This study shows that the Pap test result is not the only factor influencing the timeliness of follow-up for being scheduled for final diagnosis or of treatment initiation in this cohort of medically underserved California women participating in CDP: EWC
. We found that patient demographic characteristics are significant indicators determining odds of being scheduled for treatment and timeliness of follow-up from screening to final diagnosis. For older women and women of color, it took longer to be scheduled for final diagnostic follow-up services. Among women with Abnormal
and Minor Abnormal
Pap test results, we found significantly lower odds of being scheduled for treatment among those who were Hispanic, Asian, and Black, compared to those of White women. Additionally, loss to follow up for completion of the final diagnostic work-up was more prevalent among Blacks and Native Americans. These findings can have important implications for addressing health disparities and in the development of effective screening programs for medically underserved populations. The results of this study are in agreement with other studies that examined the impact of sociodemographic characteristics such as race/ethnicity, age, and income as determinants of late stage diagnosis of cervical cancer and slower follow-up for women with Abnormal
Pap test results [7
]. Mandelblatt et al., while controlling for the effects of social class and health care setting, quantified the individual and combined effects of age, race, socioeconomic class, and type of health care setting on the cervical cancer stage at diagnosis. They found elderly, Black, and lower socioeconomic status women who use public hospitals at much higher risk of a late stage diagnosis. Carey and Gjerdingen found that southeast Asian women are less likely than White and Black women to comply with recommended cervical disease follow-up diagnostic and treatment procedures.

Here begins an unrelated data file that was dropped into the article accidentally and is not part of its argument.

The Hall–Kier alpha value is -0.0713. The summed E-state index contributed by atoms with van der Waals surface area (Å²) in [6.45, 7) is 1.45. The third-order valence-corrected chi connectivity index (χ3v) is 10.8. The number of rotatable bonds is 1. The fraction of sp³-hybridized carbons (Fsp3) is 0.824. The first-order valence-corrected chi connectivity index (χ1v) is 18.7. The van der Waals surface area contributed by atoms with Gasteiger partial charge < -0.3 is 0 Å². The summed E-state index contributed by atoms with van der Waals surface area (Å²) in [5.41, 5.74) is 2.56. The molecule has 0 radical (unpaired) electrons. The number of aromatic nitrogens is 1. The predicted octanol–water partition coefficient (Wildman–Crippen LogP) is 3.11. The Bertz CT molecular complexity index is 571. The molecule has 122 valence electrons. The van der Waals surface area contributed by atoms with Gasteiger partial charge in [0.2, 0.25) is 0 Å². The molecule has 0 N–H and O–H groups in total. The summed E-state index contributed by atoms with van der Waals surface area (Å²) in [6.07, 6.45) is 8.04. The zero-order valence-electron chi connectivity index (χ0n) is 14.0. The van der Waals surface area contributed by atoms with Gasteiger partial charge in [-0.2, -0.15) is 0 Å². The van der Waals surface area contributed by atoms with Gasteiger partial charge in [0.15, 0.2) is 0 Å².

Although abnormality of previous to the last screening cycle in this study was significant in the group with Abnormal
Pap test results when examining the odds of being scheduled for treatment, neither previous history of screening nor a history of a previous abnormality was found to be a predictor for the timeliness of the diagnosis. One might have assumed that those previously motivated to have a Pap test and women who had a previous abnormality might be more motivated to schedule follow-up and treatment, but this appears not to be the case. Fox et al. [10
], who analyzed data from the same population of medically underserved California women, suggest that the assumption that women will follow through on their own to obtain follow-up diagnostic tests and treatment after an abnormal Pap test finding is not always realistic. They concluded that women of color, older women, and women with less severe diagnoses should receive support to improve adherence to recommended follow-up procedures. Hiatt et al. [15
] examined three community-based cancer screening and follow-up interventions for underserved women, and emphasized the importance of targeted interventions to persons of foreign origin, particularly for those less acculturated. Zapka et al. [16
] recommended that patients need clear communication and follow-up recommendations, especially when the findings are equivocal and in health care settings where multiple providers are involved in the clinical decision process.
Patient-level interventions such as mail and telephone reminders, telephone counseling, and print educational interventions have been shown to be effective in increasing follow-up rates. However, interventions to improve follow-up abnormal findings in cancer screening require a multi-faceted approach that must be informed of provider-, practice-, and policy-level correlates of follow-up as described by Bastani et al. [17
] in their extensive review of literature on intervention studies on improving follow-up of abnormal cancer screening findings. They note that the majority of intervention studies have focused on patient-level factors and there is insufficient information on effectiveness of provider-, practice-, or policy-level interventions to increase timely follow-up of abnormal cancer screening findings. In Marcus and Crane’s extensive review of previous cervical cancer detection programs, they found that “tickler” files, educational pamphlets, motivational mailings accompanying notification of abnormal results, telephone counseling, and transportation incentives are all effective, either alone or in combination to improve follow-up [8